Jeep Wrangler 4xe Gets Second Recall for Battery Problems
More than 40,000 Jeep Wrangler 4xe sport utility vehicles are set to be called back a second time over serious battery problems that pose real safety hazards.
The plug-in SUVs’ high-voltage batteries may fail unexpectedly and without prior warning, according to documents filed with the National Highway Traffic Safety Administration. That is a potential recipe for disaster for anyone traveling in the vehicles or on the road with them.
“An internally failed HV battery could lead to a vehicle fire with the ignition on or off,” Stellantis, the company that owns Jeep, said in a notice filed with NHTSA. “A vehicle fire can result in increased risk of occupant injury and/or injury to persons outside the vehicle, as well as property damage.”
Stellantis said it is aware of at least eight fires stemming from the defect, including six in which the cars were plugged into chargers at the time. The company said it is not aware of any accidents or injuries caused by the problem.
The recall covers certain 2021–2024 Jeep Wrangler 4xe vehicles. More than 32,000 of them were sold in the U.S., with another 3,200 in Canada and more than 9,000 elsewhere around the world.
Stellantis, in 2022, recalled certain Wrangler 4xe vehicles over other battery power problems. The company said at the time incorrect battery fasteners were to blame.
Stellantis is warning owners not to try to charge recalled vehicles - and to park outside - until they are fixed. The company also temporarily ordered dealers to stop selling the vehicles for the time being.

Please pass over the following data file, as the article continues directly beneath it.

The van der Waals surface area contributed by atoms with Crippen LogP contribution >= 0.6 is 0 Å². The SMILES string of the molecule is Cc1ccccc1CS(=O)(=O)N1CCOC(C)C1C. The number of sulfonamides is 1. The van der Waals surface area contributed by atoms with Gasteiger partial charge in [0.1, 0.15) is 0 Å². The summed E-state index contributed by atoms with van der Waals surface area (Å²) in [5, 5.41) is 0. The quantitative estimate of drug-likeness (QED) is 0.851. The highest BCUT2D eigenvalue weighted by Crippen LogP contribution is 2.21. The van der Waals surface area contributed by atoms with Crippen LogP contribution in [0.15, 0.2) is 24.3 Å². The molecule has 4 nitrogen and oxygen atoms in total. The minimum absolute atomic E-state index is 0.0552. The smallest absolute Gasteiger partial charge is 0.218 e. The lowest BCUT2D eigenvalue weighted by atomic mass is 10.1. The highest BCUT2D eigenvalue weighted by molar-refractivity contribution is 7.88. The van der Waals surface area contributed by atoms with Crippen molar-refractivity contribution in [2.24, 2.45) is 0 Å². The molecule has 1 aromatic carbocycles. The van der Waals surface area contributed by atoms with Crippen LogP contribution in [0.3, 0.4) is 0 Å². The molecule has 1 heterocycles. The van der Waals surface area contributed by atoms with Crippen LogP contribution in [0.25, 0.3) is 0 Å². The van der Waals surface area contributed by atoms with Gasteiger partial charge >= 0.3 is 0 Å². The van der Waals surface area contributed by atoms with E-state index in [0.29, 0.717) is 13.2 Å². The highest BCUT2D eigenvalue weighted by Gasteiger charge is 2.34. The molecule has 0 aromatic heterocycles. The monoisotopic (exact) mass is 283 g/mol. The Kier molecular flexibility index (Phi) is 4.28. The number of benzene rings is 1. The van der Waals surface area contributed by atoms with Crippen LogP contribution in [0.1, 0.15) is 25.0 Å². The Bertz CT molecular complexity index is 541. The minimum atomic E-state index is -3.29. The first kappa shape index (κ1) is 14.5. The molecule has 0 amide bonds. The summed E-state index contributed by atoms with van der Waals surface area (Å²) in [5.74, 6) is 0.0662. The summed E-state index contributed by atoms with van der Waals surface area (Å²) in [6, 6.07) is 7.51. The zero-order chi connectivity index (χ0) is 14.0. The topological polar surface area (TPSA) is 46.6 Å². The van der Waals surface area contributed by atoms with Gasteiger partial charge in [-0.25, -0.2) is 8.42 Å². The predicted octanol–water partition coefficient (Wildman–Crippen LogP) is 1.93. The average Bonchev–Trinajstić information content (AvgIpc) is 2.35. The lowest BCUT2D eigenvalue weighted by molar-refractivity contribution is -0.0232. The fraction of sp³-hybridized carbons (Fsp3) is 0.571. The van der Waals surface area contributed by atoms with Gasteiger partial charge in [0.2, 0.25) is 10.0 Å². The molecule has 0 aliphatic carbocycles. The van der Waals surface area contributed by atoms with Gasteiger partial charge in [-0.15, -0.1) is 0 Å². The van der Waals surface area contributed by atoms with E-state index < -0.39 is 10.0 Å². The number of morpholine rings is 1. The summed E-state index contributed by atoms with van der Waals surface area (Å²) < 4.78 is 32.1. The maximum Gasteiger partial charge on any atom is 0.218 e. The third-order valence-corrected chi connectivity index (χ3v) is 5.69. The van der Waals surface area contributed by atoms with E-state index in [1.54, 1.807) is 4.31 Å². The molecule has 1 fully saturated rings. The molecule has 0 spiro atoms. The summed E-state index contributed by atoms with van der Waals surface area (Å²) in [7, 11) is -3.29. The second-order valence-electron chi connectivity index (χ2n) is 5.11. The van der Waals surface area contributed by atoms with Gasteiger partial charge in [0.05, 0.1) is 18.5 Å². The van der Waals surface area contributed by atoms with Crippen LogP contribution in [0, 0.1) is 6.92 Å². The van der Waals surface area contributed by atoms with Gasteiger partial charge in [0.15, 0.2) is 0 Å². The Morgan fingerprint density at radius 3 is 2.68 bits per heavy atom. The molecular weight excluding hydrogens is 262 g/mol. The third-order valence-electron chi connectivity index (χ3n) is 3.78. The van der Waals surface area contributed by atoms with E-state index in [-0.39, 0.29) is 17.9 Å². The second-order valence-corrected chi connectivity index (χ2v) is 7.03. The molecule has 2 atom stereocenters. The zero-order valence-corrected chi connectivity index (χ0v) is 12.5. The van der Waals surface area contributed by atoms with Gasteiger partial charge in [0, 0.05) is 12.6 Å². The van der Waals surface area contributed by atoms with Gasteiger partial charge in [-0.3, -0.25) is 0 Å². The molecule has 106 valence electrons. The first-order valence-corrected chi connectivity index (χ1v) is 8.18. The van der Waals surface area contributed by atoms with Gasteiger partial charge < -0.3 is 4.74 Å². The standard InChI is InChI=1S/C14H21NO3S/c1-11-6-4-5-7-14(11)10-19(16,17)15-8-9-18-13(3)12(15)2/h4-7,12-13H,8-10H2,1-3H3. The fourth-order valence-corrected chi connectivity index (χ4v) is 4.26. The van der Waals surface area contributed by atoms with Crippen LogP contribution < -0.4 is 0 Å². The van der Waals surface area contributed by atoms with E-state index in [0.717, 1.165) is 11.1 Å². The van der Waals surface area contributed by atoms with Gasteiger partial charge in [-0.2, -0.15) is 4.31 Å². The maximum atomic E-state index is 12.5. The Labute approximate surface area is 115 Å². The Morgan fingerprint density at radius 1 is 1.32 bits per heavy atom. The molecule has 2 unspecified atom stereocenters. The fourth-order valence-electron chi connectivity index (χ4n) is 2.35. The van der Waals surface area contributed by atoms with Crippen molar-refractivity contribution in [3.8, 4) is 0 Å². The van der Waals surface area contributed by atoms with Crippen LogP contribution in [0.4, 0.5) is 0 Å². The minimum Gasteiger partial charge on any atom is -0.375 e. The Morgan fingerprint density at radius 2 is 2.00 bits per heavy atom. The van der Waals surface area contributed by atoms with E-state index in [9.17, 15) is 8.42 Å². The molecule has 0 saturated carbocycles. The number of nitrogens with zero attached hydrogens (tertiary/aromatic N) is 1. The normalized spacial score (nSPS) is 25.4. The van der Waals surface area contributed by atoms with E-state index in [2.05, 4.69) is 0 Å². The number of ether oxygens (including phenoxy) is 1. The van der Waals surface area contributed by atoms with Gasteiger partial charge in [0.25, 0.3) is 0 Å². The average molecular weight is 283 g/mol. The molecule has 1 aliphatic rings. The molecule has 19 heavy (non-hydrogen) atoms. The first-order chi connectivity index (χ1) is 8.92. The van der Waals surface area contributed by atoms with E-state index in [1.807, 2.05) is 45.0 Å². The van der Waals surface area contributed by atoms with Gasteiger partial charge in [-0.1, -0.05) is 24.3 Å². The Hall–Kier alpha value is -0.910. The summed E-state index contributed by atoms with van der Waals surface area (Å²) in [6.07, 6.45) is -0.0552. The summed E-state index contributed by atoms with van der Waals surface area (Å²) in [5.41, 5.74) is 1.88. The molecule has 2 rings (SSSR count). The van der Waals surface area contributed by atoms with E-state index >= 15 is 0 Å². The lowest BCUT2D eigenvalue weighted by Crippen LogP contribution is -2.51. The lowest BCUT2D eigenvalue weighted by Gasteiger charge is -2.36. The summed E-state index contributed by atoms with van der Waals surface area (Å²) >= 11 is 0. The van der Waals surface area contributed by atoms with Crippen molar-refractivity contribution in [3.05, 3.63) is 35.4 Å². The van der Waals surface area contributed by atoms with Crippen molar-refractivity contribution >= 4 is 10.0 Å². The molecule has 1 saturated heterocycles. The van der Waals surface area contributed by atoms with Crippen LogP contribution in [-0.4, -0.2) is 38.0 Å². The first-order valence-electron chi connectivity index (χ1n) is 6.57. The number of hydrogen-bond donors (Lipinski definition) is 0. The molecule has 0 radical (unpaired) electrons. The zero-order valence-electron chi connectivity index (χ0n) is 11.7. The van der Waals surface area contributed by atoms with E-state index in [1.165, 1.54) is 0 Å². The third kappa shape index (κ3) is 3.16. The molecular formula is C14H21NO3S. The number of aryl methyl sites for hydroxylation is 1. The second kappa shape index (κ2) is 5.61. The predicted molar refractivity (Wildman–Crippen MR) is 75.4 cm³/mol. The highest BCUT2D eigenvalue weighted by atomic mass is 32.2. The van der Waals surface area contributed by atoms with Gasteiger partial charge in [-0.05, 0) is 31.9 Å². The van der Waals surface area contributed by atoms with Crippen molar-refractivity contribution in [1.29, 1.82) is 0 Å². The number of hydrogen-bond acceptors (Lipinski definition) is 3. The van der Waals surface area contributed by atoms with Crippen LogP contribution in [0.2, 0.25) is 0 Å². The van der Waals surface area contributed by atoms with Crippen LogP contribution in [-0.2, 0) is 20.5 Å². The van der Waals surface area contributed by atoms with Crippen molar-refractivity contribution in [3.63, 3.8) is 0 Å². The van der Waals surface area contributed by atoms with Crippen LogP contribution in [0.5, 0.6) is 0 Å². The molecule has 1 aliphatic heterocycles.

The company said it would notify owners of recalled cars by mail by Jan. 11. It is asking owners to bring their vehicles to authorized service providers for inspection, a software flash and possible battery replacement.
California Jeep Wrangler Owners: Know Your Lemon Law Rights
These kinds of recalls are all too common for Stellantis and other major auto manufacturers. They call back millions of vehicles every year, citing serious defects that can put everyone on the road in harm’s way.
California car owners and lessors have some important rights and protections under the state’s lemon law. You do not need to wait for a recall to get a defective vehicle fixed.
The lemon law, officially known as the Song Beverly Consumer Warranty Act, forces automakers to perform a full range of repairs on cars while they are under warranty. It also requires the companies to buy back (or replace, in some cases) vehicles that they are unable to or simply decline to fix.
There is no specific number of repair requests or attempts that must happen before the buyback or replacement requirement kicks in. An experienced California lemon lawyer can help you understand your rights and take action.
Our California Lemon Lawyers Can Help
At Bickel Sannipoli, our California lemon law attorneys have assisted hundreds of clients across the state stuck with defective or malfunctioning vehicles.
We are conveniently located in Los Angeles, San Diego and San Francisco. Call us at (888) 800-1983 or contact us online to speak with a California lemon law attorney today.